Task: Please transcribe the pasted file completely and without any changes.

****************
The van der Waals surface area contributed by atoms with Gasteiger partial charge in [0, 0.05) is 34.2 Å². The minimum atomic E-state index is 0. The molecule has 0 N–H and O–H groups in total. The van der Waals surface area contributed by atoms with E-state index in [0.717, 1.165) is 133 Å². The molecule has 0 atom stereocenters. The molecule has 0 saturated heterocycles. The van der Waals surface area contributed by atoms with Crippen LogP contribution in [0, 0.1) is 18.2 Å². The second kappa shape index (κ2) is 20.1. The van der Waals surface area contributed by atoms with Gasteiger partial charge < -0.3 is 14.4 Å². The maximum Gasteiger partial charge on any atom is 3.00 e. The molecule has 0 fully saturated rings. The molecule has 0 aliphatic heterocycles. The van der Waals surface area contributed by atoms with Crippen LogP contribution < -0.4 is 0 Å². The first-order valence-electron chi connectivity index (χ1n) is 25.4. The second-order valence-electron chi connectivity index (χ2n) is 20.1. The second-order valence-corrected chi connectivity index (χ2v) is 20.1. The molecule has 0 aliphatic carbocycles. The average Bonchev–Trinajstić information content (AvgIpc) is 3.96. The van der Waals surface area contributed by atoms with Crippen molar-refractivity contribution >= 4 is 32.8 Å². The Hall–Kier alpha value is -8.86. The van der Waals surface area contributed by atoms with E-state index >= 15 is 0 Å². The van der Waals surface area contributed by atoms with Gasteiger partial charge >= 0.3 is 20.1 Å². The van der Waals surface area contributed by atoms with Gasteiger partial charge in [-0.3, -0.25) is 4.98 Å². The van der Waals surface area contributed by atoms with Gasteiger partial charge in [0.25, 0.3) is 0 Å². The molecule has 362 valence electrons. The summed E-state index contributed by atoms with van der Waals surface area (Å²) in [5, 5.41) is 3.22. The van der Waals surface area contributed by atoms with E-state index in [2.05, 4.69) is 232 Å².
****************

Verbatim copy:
The van der Waals surface area contributed by atoms with Gasteiger partial charge in [0, 0.05) is 34.2 Å². The minimum atomic E-state index is 0. The molecule has 0 N–H and O–H groups in total. The van der Waals surface area contributed by atoms with E-state index in [0.717, 1.165) is 133 Å². The molecule has 0 atom stereocenters. The molecule has 0 saturated heterocycles. The van der Waals surface area contributed by atoms with Crippen LogP contribution in [0, 0.1) is 18.2 Å². The second kappa shape index (κ2) is 20.1. The van der Waals surface area contributed by atoms with Gasteiger partial charge < -0.3 is 14.4 Å². The maximum Gasteiger partial charge on any atom is 3.00 e. The molecule has 0 fully saturated rings. The molecule has 0 aliphatic heterocycles. The van der Waals surface area contributed by atoms with Crippen LogP contribution < -0.4 is 0 Å². The first-order valence-electron chi connectivity index (χ1n) is 25.4. The second-order valence-electron chi connectivity index (χ2n) is 20.1. The second-order valence-corrected chi connectivity index (χ2v) is 20.1. The molecule has 0 aliphatic carbocycles. The average Bonchev–Trinajstić information content (AvgIpc) is 3.96. The van der Waals surface area contributed by atoms with Crippen molar-refractivity contribution >= 4 is 32.8 Å². The Hall–Kier alpha value is -8.86. The van der Waals surface area contributed by atoms with E-state index >= 15 is 0 Å². The van der Waals surface area contributed by atoms with Gasteiger partial charge >= 0.3 is 20.1 Å². The van der Waals surface area contributed by atoms with Gasteiger partial charge in [-0.3, -0.25) is 4.98 Å². The van der Waals surface area contributed by atoms with Gasteiger partial charge in [0.25, 0.3) is 0 Å². The molecule has 362 valence electrons. The summed E-state index contributed by atoms with van der Waals surface area (Å²) in [5, 5.41) is 3.22. The van der Waals surface area contributed by atoms with E-state index in [2.05, 4.69) is 232 Å².